Our wet and warm May conditions were favorable to widespread fire blight in Boulder County. Consider pruning now to manage the infection and burn or remove cuttings from site.
Symptoms of fire blight are first seen about the time of petal fall. Infected blossoms appear water-soaked and wilt rapidly before turning dark brown; this phase of the
disease is referred to as blossom blight. As the bacterial invasion progresses, leaves wilt, darken and remain attached to the tree; this gives the tree a fire-scorched appearance, thus the name “fire blight.”
Infected twigs darken and branch tips may bend over forming a “shepherd’s crook.” During wet conditions infected tissue may exude creamy bacterial ooze in droplets or fine, hair-like strands. Infected fruits also exude bacterial ooze. Rather than dropping from the tree, infected fruits gradually dry and remain attached to the branch.
Fire blight cankers on branches or stems appear as dark discolored areas that are slightly sunken, with a narrow callus ridge along the outer edge. The narrow callus ridge is diagnostic for differentiating fire blight cankers from fungal cankers. Under the bark associated with a canker, the inner bark turns from green to brown, but the appearance varies depending on plant variety. Droplets of bacterial ooze may appear on the canker.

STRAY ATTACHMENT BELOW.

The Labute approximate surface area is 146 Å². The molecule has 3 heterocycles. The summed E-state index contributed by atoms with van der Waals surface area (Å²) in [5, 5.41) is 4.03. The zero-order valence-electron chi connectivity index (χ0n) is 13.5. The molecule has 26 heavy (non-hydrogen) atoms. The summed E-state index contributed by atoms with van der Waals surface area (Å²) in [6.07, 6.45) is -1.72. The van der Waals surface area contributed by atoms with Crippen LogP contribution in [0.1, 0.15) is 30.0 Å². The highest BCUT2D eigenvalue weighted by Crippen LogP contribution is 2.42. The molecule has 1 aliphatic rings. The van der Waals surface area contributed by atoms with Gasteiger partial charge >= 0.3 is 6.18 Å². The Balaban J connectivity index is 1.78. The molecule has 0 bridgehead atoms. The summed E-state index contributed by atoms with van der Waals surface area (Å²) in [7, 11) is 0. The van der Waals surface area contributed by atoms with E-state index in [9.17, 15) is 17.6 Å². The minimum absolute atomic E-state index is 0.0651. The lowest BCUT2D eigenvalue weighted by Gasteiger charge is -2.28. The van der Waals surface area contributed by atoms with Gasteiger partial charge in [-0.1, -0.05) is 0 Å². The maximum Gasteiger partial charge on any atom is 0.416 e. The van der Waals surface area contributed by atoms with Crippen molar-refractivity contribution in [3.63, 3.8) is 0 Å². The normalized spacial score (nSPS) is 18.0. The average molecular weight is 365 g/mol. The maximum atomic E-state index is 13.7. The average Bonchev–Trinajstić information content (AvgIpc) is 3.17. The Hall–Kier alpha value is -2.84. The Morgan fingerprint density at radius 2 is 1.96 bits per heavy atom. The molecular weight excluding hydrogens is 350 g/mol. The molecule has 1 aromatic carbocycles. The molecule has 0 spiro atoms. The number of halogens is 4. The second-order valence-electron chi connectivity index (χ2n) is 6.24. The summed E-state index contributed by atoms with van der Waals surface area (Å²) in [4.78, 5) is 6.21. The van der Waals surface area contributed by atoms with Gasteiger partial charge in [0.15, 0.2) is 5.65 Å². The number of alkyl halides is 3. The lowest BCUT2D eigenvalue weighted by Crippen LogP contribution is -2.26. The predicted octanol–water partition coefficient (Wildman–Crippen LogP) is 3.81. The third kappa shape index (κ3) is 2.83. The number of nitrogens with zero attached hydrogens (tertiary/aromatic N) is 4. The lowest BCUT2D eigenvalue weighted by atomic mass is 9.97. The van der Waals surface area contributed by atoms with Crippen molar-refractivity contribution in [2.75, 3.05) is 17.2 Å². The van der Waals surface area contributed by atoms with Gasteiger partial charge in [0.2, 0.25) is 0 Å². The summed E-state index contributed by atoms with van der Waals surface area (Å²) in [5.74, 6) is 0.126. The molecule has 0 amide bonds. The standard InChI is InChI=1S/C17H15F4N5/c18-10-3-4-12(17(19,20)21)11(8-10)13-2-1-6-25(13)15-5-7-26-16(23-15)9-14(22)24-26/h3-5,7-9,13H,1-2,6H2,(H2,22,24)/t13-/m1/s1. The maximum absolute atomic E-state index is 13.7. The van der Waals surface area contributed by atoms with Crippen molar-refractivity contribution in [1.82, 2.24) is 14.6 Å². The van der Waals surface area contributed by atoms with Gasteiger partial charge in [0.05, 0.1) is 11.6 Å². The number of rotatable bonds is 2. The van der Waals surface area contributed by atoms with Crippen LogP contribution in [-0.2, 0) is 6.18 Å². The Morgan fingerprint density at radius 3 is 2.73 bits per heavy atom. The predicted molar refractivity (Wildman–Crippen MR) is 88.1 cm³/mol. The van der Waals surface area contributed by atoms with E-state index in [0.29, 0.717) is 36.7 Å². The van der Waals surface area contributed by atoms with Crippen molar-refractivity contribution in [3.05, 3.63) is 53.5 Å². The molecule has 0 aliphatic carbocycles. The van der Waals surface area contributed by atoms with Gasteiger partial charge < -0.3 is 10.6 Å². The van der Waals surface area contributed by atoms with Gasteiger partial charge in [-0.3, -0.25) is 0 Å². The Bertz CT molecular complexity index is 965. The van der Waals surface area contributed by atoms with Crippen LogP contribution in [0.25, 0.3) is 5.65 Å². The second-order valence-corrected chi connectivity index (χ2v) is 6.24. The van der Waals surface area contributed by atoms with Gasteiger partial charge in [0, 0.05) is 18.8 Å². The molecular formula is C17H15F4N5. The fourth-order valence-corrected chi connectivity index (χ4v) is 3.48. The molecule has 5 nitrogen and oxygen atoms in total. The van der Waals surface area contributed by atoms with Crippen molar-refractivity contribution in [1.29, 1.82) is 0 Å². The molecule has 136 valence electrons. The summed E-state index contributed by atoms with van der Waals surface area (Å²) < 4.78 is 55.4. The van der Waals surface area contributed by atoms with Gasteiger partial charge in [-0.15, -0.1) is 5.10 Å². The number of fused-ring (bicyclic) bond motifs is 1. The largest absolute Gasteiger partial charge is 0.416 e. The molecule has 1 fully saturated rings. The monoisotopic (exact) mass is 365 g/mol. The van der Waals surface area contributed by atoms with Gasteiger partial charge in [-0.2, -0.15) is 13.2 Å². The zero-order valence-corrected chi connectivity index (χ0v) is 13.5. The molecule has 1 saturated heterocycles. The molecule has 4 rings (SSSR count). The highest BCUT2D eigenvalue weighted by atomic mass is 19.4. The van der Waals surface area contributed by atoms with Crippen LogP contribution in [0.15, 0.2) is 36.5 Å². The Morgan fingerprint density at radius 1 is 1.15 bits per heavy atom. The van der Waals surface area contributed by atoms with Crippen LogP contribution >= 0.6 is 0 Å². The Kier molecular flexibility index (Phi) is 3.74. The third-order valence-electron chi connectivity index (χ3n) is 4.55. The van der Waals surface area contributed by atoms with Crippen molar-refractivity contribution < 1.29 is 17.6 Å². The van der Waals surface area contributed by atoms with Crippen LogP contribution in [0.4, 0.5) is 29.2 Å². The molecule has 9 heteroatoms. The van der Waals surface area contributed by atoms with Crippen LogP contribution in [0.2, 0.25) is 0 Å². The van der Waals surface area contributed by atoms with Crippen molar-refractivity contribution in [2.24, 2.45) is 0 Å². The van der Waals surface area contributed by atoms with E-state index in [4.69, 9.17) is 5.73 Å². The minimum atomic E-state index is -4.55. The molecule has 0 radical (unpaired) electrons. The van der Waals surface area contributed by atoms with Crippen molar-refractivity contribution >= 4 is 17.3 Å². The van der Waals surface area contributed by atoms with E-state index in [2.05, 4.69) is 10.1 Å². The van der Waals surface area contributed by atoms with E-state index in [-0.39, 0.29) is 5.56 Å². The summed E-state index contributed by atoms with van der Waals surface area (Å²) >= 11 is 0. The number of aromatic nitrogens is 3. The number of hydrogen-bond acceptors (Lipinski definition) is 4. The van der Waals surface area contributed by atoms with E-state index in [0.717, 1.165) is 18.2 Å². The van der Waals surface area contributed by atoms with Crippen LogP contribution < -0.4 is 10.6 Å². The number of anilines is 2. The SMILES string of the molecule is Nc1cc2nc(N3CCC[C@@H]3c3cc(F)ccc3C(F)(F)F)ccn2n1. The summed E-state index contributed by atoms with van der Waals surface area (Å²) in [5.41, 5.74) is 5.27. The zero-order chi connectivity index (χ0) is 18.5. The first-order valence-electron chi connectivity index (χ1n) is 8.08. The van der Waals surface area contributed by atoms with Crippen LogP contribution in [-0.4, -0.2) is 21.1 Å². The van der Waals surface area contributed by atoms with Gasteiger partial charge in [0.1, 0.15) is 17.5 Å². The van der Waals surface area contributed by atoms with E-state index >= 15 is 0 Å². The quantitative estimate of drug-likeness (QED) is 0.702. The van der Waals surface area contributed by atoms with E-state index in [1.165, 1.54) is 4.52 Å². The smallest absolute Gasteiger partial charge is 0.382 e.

There is no cure for this disease, so prevention is the best solution for the management of fire blight. Fire blight management methods include: planting resistant varieties, implementing cultural practices that favor growth of the plant rather than the pathogen, pruning to remove infected plant parts, and chemical sprays. Using resistant varieties is the most effective prevention method.
Please click for more info in this factsheet and excerpt: http://extension.colostate.edu/topic-areas/yard-garden/fire-blight-2-907/
For more commercial approach to management, see:
For more information call or vist Colorado State University Extension, Boulder County, 9595 Nelson Rd. Box B, Longmont, CO 80501, 303-678-6383.